Mention "new music" and "string quartet" in a sentence, and "Kronos Quartet" will surely follow. Contemporary music is the group's eminent domain; its performers have taken over not as usurpers, but as brave new world virtuosos who stand apart with a repertoire made up largely of works written exclusively for them. The Kronos Quartet's pan-ethnic program at the Hirshhorn Museum Saturday evening included composers from five continents, exposing cultural diversity, warts and all. Every piece was performed with commitment and deep sensitivity. Yet it seemed odd that traditional Kronos encore jazz numbers (arrangements of Thelonious Monk and Bill Evans) were given priority over newer, and frankly better, compositions. A recent arrangement of John Coltrane's "Naima" didn't translate well; a madcap, twisted tango inserted in the first half would have been much more effective as an encore. As it turned out, two selections from the quartet's latest record -- "White Man Sleeps No. 1" by South African Kevin Volans and "Morango, Almost a Tango" by Thomas Oboe Lee -- concluded.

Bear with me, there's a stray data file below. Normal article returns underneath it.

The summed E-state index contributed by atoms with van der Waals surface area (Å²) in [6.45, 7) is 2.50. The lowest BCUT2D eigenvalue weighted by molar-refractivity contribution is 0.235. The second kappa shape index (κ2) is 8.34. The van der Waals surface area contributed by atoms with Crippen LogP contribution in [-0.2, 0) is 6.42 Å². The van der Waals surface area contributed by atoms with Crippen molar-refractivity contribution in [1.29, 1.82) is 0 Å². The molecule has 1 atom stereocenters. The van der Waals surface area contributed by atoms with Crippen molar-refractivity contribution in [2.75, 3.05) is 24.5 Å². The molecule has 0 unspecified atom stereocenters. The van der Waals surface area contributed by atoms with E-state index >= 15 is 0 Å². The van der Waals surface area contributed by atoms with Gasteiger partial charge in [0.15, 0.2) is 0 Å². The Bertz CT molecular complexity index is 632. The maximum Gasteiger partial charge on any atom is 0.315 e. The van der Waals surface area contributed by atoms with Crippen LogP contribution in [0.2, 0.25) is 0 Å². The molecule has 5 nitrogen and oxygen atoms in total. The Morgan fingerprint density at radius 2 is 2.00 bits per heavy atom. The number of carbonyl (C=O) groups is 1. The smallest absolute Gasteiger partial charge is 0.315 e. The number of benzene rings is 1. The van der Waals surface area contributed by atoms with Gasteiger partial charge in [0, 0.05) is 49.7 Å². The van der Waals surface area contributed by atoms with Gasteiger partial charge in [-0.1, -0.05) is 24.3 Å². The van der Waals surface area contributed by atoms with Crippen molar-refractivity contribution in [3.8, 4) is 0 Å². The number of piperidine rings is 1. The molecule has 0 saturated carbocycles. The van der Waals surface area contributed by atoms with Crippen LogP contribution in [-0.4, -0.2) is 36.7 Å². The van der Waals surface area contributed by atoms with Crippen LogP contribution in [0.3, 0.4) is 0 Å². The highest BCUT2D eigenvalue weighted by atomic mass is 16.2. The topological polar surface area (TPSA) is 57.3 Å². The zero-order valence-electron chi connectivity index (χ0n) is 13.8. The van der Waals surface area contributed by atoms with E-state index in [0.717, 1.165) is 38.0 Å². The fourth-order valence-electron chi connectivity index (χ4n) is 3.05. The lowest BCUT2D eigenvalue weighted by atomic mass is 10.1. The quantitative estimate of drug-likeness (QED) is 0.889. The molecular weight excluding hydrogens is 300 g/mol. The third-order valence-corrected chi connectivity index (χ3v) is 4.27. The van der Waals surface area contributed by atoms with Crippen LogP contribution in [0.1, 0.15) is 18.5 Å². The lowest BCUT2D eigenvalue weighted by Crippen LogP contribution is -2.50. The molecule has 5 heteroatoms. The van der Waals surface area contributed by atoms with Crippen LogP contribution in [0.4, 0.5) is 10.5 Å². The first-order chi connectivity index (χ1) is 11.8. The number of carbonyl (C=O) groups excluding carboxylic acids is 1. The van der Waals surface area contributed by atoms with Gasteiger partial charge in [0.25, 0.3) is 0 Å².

Barto'k's String Quartet No. 4 made a strong impact from a historical standpoint. Considering that the work is 60 years old (making Barto'k the graybeard in Kronos' canon), it sounded every bit as fresh as its predecessors on the bill, particularly Roberto Sierra's "Memorias Tropicales," which builds on Barto'k's advanced pizzicato and glissando techniques.